The U.S. military should involve civil space agencies and other spacefaring nations in its effort to improve its space situational awareness (SSA) capabilities, according to a Sept. 10 report by the Secure World Foundation, a think tank headquartered in Colorado Springs, Colo.
The report, “Going Blind: Why America is on the Verge of Losing Its Situational Awareness in Space and What Can be Done About it,” calls for an entity to hold competitions involving academia, government agencies and industry to select algorithms and other standards for SSA activities. Under the recommendation, those standards would become the foundation for government SSA activity implementation, according to the report.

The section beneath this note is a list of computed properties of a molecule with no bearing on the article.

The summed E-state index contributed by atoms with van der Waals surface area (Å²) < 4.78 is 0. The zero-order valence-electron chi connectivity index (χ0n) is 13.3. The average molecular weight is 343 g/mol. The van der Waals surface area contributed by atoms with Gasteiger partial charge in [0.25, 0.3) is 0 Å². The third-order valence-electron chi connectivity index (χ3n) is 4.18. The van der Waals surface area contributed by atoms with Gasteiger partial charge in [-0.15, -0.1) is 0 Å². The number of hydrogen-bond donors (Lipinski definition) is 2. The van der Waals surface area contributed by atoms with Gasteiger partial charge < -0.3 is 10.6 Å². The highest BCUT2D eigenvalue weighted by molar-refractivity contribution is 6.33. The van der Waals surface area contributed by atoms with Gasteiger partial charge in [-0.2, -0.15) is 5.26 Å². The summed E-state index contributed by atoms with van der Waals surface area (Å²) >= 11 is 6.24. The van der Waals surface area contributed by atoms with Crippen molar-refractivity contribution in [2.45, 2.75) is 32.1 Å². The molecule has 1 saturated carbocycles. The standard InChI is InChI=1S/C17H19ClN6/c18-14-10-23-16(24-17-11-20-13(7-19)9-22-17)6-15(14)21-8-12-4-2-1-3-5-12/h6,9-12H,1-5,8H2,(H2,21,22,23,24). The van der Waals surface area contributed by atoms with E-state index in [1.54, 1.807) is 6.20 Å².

The primary provider of U.S. capabilities has traditionally been the military but certain core functions, including the management of the satellite catalog and warning of potential collisions, should be shifted to a nonmilitary entity, according to the report.
The think tank also recommends de-classifying the location of U.S. military satellites that are easily tracked, including large satellites in low Earth orbit and broadcasting satellites in geostationary orbit. The current classification policy limits the ability of the United States to improve its SSA data sharing capabilities because it hinders cooperation with commercial companies and allies.